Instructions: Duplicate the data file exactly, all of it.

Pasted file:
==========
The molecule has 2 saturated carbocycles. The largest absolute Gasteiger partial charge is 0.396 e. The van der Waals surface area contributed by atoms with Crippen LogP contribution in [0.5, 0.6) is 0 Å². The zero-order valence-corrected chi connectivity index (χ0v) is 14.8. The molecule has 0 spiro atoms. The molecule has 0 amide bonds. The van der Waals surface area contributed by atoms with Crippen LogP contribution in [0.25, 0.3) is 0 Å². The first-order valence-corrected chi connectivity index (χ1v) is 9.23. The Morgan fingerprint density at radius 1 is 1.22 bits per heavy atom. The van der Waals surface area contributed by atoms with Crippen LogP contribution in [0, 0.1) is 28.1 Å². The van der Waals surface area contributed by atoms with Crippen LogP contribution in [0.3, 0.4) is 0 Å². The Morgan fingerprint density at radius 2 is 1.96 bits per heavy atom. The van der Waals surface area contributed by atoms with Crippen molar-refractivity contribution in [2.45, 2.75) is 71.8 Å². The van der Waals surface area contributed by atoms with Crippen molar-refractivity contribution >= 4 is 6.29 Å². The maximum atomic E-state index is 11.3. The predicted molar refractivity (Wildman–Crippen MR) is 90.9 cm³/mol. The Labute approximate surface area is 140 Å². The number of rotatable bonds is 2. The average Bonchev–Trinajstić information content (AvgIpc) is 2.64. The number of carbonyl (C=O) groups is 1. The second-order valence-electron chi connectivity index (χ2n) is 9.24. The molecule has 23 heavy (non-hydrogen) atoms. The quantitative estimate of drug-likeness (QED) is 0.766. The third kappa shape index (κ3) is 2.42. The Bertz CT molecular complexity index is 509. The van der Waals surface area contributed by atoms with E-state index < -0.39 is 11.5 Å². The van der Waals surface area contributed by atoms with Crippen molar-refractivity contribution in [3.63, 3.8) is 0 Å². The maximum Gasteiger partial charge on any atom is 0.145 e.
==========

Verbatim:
The molecule has 2 saturated carbocycles. The largest absolute Gasteiger partial charge is 0.396 e. The van der Waals surface area contributed by atoms with Crippen LogP contribution in [0.5, 0.6) is 0 Å². The zero-order valence-corrected chi connectivity index (χ0v) is 14.8. The molecule has 0 spiro atoms. The molecule has 0 amide bonds. The van der Waals surface area contributed by atoms with Crippen LogP contribution in [0.25, 0.3) is 0 Å². The first-order valence-corrected chi connectivity index (χ1v) is 9.23. The Morgan fingerprint density at radius 1 is 1.22 bits per heavy atom. The van der Waals surface area contributed by atoms with Crippen LogP contribution in [0, 0.1) is 28.1 Å². The van der Waals surface area contributed by atoms with Crippen LogP contribution in [0.3, 0.4) is 0 Å². The Morgan fingerprint density at radius 2 is 1.96 bits per heavy atom. The van der Waals surface area contributed by atoms with Crippen molar-refractivity contribution in [2.45, 2.75) is 71.8 Å². The van der Waals surface area contributed by atoms with Crippen molar-refractivity contribution >= 4 is 6.29 Å². The maximum atomic E-state index is 11.3. The predicted molar refractivity (Wildman–Crippen MR) is 90.9 cm³/mol. The Labute approximate surface area is 140 Å². The number of rotatable bonds is 2. The average Bonchev–Trinajstić information content (AvgIpc) is 2.64. The number of carbonyl (C=O) groups is 1. The second-order valence-electron chi connectivity index (χ2n) is 9.24. The molecule has 23 heavy (non-hydrogen) atoms. The quantitative estimate of drug-likeness (QED) is 0.766. The third kappa shape index (κ3) is 2.42. The Bertz CT molecular complexity index is 509. The van der Waals surface area contributed by atoms with E-state index < -0.39 is 11.5 Å². The van der Waals surface area contributed by atoms with Crippen molar-refractivity contribution in [3.63, 3.8) is 0 Å². The maximum Gasteiger partial charge on any atom is 0.145 e.